University Honors program offers Book Club course

Saige Batza, Student Life Editor

To the avid readers and dedicated book lovers at our university, this article is for you.

Have you been looking for up-and-coming novels to read but haven’t found one you’re interested in? Well, you’re in luck; the university Honors program is offering a Book Club course that may be just what you’re looking for.

The course is currently being taught by the Director of the Honors Program and senior lecturer in history, Matthew Wranovix, who encourages students of all grades and majors to register if they are interested. He says, “It is open to Honors students in all majors, and students in all majors are encouraged to take the course if they can.”

“The purpose of the course is to create a space for small group discussion about great books,” Wranovix said. “I think students benefit from being able to spend a full month reading and thinking about and discussing each book in a more deliberative way than is usually possible in a regular course. It’s also a great way for students and faculty to get to know each other better since the groups are so small.”

Groups of students enrolled in this course can meet both in-person and online. Each discussion group consists of one faculty member and three to five students.

Wranovix also shared what students can look forward to if they choose to enroll in the class. He said, “This course has run several times and each time prior to this year faculty could choose any book they wanted, fiction, non-fiction, poetry, literally any book on any topic. This year the program decided that the course would run with a theme of Diversity, Equity, and Inclusion, and faculty were asked to pick books related to that theme.”

A few of the books and topics discussed in the course include, but are not limited to, Ibram Kendi’s “How to Be an Anti-Racist” and Isabel Wilkerson’s “Caste: The Origins of our Discontents.

“The list [of books] still contains non-fiction and fiction, but all the books are related to the theme,” he said. “Each student would end up reading and discussing three of the books on the list.”

Logan Dumas, a sophmore music and sound recording major, shared about his experience. He said, “My favorite part of the course is the ability to compare acquired knowledge. I also enjoy the discussion aspect of the course. Listening to other people’s interpretations and [their] own perspectives is fascinating to me.”

“I have learned a lot through this course,” he said. “The expression, ‘actions speak louder than words’ holds so much more value to me. Our university students can benefit by knowing the difference between the two for themselves and others on this campus as well as how to advocate for themselves.”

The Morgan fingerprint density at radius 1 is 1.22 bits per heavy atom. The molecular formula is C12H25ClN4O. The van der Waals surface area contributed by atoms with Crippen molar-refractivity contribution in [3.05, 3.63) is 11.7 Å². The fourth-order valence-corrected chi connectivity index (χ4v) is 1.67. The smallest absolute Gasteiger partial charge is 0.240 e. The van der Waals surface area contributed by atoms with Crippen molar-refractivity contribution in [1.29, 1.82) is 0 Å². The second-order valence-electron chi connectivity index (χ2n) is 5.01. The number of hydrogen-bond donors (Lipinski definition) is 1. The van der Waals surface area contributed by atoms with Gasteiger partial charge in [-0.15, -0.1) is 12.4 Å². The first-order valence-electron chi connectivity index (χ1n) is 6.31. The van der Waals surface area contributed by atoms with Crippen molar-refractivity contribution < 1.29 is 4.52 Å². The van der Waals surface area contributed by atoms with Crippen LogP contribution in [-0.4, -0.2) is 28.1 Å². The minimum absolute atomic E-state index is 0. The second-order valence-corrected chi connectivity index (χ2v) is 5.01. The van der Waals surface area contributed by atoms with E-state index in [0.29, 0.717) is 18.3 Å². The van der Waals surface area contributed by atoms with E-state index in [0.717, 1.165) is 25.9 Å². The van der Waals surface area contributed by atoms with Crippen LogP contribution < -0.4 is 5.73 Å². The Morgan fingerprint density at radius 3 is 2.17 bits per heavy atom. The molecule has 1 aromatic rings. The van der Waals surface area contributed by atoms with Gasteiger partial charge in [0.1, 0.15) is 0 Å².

Dumas gave a few pieces of advice for students interested in registering for the course. He said, “Take in as much information as possible. Take it from your book, your peers, and your own perspective. This is a great opportunity to learn from others as well as create your own ideas on the topics of the readings.”

Jonah Junga, a sophmore art major, says that his favorite part of the course is “the ability to discuss the books in small groups with faculty members.”

“It’s a very unique environment that isn’t like any other classes I have taken at the university in that aspect,” he said, “and I feel like I am able to get a lot out of the class because of these close interactions with faculty and other students. I think it’s beneficial to take this course because of how it promotes good conversation.”

“Some advice I would give to students thinking about taking this class is to be willing to participate and share ideas during discussions,” Junga said. “Your contributions are just as important as anyone else’s in the class, and everyone participating in this way is what makes the class so enjoyable for me.”

Faith Alves, a senior criminal justice major said that her favorite part of the course is “not only reading books that normally I wouldn’t have gravitated towards because I prefer fiction and mystery but being able to discuss important themes and topics with other classmates in which we are able to challenge our own world views that sometimes we see through privilege tinted glasses in a safe environment.”

For more information regarding this course, students can visit newhaven.edu online or email Professor Matthew Wranovix directly at [email protected]